Universities already have their world rankings (and some REF areas) assessed with metrics. Individual researchers may well find they are being asked about their own metrics. This post lists four places to check your bibliometric profile and consider how well it reflects your work. It’s worth doing this, particularly to identify where metrics may NOT be capturing what you consider your successes. Simply claiming “metrics don’t work” or have limitations for your area is not as effective as demonstrating it!
There is no one definitive place to get an accurate count of your publications and citations: each source listed below indexes a limited amount of scholarly content and the figures will reflect that. This is particularly a problem for subject areas that are not well covered (typically Humanities/Social Sciences) and which do not publish primarily journal articles. Older papers (and older citations) can also be missing, although content coverage seems to be expanding on most services.
Swansea University has a subscription to Elsevier’s Scopus database which is the source used for university rankings and some REF UoAs. You will have a profile on Scopus if it has indexed at least one of your papers and it takes the affiliation of your most recent paper. If you have more than one profile, you need to correct this: there is a “Request Author Details Correction” on a profile page; it can take a few weeks for this to get processed.
On your author profile page you can see:
- Total number of papers indexed by Scopus (you may want to consider what’s been missed)
- Total number of citations to your papers on Scopus: sort your list of papers by “Cited By” to see your most highly cited (how many have not been cited at all?)
- Your Scopus h-index
- A graph showing citations over time: this will tail off as it takes time for citations to accrue
Scival (another Elsevier product) uses the same citation data from Scopus to give you further statistics. SciVal uses a limited date range (check the top of the page for the options) so you may see less papers/citations on SciVal than on Scopus.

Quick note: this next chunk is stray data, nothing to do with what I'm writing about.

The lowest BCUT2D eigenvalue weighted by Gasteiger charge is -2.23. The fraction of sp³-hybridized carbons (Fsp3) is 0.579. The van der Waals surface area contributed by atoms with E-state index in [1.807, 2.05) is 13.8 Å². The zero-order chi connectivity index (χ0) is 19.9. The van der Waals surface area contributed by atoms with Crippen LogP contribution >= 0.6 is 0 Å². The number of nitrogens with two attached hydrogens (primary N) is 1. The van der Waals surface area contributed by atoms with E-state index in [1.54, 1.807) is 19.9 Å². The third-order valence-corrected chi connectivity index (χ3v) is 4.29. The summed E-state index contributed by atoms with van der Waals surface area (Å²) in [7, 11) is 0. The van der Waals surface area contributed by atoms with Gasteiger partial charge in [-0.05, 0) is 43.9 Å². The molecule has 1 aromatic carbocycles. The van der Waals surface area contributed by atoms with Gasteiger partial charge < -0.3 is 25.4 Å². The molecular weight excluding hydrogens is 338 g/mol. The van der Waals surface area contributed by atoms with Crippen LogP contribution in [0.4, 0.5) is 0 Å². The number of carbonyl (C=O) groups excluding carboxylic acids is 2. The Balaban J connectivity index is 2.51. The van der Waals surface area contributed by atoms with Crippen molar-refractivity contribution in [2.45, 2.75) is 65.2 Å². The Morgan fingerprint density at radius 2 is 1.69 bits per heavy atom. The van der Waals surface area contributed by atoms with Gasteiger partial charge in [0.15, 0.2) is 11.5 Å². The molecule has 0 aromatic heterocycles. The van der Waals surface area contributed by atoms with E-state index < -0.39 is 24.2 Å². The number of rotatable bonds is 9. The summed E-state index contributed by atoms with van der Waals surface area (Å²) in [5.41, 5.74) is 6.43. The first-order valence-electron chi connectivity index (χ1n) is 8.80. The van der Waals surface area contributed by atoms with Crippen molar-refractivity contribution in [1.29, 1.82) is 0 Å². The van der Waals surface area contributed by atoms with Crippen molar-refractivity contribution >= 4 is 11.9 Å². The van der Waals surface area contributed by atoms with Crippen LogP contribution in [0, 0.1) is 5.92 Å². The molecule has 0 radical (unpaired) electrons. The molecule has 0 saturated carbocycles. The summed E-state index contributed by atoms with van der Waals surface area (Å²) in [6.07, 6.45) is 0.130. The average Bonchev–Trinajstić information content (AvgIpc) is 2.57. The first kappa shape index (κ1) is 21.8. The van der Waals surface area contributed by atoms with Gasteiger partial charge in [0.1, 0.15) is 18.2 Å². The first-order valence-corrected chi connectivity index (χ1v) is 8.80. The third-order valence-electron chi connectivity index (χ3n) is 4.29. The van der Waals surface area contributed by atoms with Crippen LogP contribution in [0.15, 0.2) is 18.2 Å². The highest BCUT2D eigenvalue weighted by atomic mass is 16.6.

SciVal can tell you:
- How many of your papers were in the top 10% most cited worldwide.
- How many of your papers were published in the top 10% of journals: you need to select a journal metric for this: “CiteScore” is Elsevier’s version of the Journal Impact Factor; “SNIP” attempts to normalise for your subject area.
- Your Field Weighted Citation Index: this metric should not be used if you have under 50 papers, and even for higher numbers should be treated with caution.
With both Scopus and SciVal metrics, you may wish to compare yourself against colleagues in the same field: comparisons across subject areas will not work as citation and publication patterns differ.
Google Scholar does not give a detailed list of what it indexes which weakens its case for robust use of its metrics. However, it is much more comprehensive than Scopus or Incites in terms of content, particularly for Humanities and Social Science areas. Comparing your content here against Scopus can give an idea of how much is being missed when Scopus metrics are used.
- Total citations
- Your Google Scholar h-index
- A graph of your citations over time
You can also use the “Follow” button to get alerted to new citations. Google Scholar gives a count of citations for each paper – click on the number to see what is being counted. This is likely to be (much) higher than on Scopus/Web of Science, partly because more book data is included but also perhaps some less scholarly sources.
The Publish or Perish software can be used to perform further analysis on Google Scholar data and Anne-Wil Harzing’s site has much information on how it can be used.
We have recently blogged about using Incites which is Clarivate Analytics’ citation analysis tool. It can also give you an author overview:
- Which journals gave you the most citations
- Areas of work which are most highly cited
Incites uses data from the Web of Science, so a different database with its own set of content. Comparisons suggest citations and coverage are roughly similar / slightly less than Scopus (Scopus is expanding its content – particularly book data – more rapidly).
Altmetrics: do they tell a different story?
The site ImpactStory can be used to set up a quick profile and gather your altmetrics, as well as some citation metrics. This may provide additional information on your scholarly activities – how does this compare with your citation metrics?
If you do explore your personal metrics, please let us know! We have been doing some work with specific departments on how well different sources of metrics represent their outputs and all evidence is useful.